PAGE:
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Europe

German Press Review: Private Autobahns?

Many of Germany’s papers on Thursday commented on the proposal by German Economics Minister Wolfgang Clement to privatize the country’s autobahns.

The Nürnberger Zeitung wondered how the message will be received by car drivers: The German taxpayer is starting to look paralyzed in view of the demands that are raining down on him and will no doubt accept yet another piece of bad news, the paper wrote. Germans are no longer aware of the fact that they once financed the autobahns, it said. Now the government, relying on taxpayers’ contributions, will decide on the highways’ further use with the greatest of ease, according to the daily.

Neues Deutschland in Berlin asked: Have you heard anything about “Super Minister” Wolfgang Clement lately? He is supposed to boost the economy and ensure more jobs are created, the paper noted. But instead he has given some thought to transport and to whether the state-run autobahns should be privatized. Not unexpectedly, the daily continued, the motorists’ lobby protested and Clement immediately sought to appease, saying he had merely wanted to set people thinking. He‘s achieved nothing, it said, but at least everyone’s talking about him again.

The Stuttgarter Zeitung pointed out that Transport Minister Manfred Stolpe – suspecting what reactions Clement’s proposal would trigger – immediately sought to play it down, saying there would not be a motorway toll for cars. The paper cynically remarked that the transport minister’s word is absolutely credible – after all he’s been consoling the public for months because Germany still hasn’t managed to introduce the scheduled autobahn toll for trucks.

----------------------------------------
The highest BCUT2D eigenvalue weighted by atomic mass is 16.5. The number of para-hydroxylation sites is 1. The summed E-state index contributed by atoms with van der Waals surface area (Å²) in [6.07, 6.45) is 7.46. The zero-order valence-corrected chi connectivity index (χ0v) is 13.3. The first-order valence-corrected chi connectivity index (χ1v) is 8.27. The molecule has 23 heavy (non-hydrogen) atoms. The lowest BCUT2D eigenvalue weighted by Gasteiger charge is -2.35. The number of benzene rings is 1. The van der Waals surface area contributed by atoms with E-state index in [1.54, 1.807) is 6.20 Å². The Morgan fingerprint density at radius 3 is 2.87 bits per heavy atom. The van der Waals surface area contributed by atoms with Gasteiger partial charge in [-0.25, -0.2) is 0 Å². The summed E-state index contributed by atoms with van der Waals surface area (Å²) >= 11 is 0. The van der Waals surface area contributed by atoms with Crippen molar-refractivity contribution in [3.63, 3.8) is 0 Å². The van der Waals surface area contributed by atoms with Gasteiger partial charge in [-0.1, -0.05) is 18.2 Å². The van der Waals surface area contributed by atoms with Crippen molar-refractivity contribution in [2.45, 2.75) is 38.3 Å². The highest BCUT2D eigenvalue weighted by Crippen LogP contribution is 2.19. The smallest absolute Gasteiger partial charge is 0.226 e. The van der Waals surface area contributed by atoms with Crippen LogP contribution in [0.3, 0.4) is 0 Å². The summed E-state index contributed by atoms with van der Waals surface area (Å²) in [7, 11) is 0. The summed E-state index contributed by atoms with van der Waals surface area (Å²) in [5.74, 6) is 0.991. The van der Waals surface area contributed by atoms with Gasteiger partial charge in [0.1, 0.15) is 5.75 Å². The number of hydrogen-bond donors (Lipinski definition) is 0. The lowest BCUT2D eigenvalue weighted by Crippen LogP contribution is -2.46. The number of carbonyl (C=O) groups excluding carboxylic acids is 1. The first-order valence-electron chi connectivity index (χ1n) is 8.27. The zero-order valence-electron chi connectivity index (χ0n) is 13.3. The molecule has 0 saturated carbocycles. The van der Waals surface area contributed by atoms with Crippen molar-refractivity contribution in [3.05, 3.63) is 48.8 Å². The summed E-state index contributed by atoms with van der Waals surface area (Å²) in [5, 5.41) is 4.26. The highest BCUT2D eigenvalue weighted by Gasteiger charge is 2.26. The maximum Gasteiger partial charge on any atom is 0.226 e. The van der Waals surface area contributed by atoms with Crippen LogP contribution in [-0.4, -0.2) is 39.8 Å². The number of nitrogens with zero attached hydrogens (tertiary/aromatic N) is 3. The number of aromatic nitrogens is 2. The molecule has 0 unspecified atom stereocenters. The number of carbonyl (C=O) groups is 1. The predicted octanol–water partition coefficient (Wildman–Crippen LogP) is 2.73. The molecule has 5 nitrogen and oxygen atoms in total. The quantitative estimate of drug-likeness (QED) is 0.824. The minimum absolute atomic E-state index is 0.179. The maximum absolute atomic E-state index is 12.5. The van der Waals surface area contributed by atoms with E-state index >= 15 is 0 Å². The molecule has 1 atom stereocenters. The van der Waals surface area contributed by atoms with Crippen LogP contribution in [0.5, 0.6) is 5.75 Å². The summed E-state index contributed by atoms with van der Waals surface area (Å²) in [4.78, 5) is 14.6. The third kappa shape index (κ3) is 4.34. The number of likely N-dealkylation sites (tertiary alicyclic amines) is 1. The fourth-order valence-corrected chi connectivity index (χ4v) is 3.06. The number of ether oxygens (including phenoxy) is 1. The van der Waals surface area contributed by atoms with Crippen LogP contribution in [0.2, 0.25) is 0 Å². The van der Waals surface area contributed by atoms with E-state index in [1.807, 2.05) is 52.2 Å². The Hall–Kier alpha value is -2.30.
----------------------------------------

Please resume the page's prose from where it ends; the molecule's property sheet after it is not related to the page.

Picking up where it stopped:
Other German papers continue to comment on the ruling by Italy’s Constitutional Court that the immunity law blocking Prime Minister Silvio Berlusconi’s bribery trial is unconstitutional. The Mannheimer Morgen wrote that even a Berlusconi is not above the law. Will he have to go to prison for corruption? For the time being, it continued, the judges have only taught the “cavaliere” a lesson, but it is doubtful whether the government chief will draw the right conclusions. For Berlusconi is immune to criticism, the daily said, and moves on the political stage as if he were suffering from paranoia. Because he thinks he is surrounded by traitors and has lost any sense of reality, he is suppressing the simple fact that he has caused the crisis in the country because of his dubious business dealings and his attempts to cover them up.